LEO receives NSF award to research the impact of homelessness

Author: Rachel Fulcher-Dawson

LEO Professor James X. Sullivan, Thomas J. McDonagh, C.S.C., Associate Professor of Economics and co-Founder of the Wilson Sheehan Lab for Economic Opportunities (LEO) has received an award from the National Science Foundation (NSF) to support the evaluation of the impact of the Homelessness Prevent Call Center in Chicago.

The $239,464 award will support LEO’s efforts to measure the impact of emergency financial assistance on those at risk of homelessness. Millions of individuals across the United States lack stable housing, including the more than 2 million who become homeless each year. Historically, homeless initiatives have focused on providing housing and services to those who are already homeless through emergency shelters and transitional housing. Recently there has been a nationwide movement toward policies focused on homelessness prevention – ensuring individuals and families avoid having to call a shelter home.

In Chicago, the Homelessness Prevention Call Center (HPCC), which is administered by Catholic Charities Chicago, connects those at risk of homelessness with the dozens of local agencies that provide temporary financial assistance to address their needs. The goal of Dr. Sullivan’s study is to determine the impact of providing temporary financial assistance to those at risk of homelessness on several important outcomes: homelessness, housing stability and crime. Currently call centers like the HPCC in Chicago are accessible by more than 90% of the US Population and process more than 15 million calls each year. Thus, the findings of this study will be highly relevant for policymaking and programming in this area, potentially affecting millions of people.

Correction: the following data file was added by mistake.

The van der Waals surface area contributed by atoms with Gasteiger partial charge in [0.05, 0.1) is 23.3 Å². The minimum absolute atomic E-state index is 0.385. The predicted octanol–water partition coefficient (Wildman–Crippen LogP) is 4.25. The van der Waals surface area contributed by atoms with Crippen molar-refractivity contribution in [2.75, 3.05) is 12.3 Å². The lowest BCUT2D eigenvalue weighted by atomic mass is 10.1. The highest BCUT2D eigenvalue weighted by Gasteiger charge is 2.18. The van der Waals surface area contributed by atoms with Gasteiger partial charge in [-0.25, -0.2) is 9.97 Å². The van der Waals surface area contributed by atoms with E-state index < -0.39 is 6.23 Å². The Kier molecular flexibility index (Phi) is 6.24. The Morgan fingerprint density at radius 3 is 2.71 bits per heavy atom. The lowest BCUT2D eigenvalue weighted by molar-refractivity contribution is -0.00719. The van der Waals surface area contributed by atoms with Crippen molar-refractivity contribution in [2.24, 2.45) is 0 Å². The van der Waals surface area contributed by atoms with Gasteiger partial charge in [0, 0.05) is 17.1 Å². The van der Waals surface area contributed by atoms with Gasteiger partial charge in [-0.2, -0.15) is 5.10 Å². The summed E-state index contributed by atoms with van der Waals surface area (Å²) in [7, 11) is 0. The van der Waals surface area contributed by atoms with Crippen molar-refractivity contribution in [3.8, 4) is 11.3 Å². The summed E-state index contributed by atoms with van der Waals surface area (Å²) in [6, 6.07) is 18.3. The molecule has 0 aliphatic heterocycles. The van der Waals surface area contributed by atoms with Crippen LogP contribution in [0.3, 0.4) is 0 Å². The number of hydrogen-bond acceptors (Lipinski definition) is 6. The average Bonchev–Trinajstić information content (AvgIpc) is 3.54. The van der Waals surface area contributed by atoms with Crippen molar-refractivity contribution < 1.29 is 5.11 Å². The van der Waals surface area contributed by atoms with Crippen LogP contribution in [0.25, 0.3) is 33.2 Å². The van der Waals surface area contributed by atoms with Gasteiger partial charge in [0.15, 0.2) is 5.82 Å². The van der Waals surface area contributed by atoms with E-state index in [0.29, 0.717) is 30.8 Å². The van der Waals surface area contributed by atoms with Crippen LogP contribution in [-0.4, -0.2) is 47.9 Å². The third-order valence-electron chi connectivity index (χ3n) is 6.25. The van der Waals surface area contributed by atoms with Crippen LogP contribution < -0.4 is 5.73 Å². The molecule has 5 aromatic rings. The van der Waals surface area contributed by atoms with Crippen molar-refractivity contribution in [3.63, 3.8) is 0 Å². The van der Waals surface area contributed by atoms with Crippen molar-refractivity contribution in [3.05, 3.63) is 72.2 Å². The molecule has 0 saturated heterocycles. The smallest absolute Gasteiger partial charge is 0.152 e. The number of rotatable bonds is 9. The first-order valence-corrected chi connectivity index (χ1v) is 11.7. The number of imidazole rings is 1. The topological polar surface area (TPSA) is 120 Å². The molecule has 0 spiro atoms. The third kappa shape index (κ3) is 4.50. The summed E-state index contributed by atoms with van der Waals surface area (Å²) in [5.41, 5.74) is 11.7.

This study will allow policymakers to make more informed choices when allocating limited resources to reduce homelessness, putting resources towards the most effective programs. In addition, providers can make more informed choices, targeting emergency funding to those most likely to benefit from them. This will improve the cost effectiveness of homelessness prevention programs.

“It is very common for nonprofit and government agencies to provide financial assistance to prevent homelessness.” said James Sullivan, one of the study authors. “This is the first study that examines the direct impact of financial assistance on homelessness.”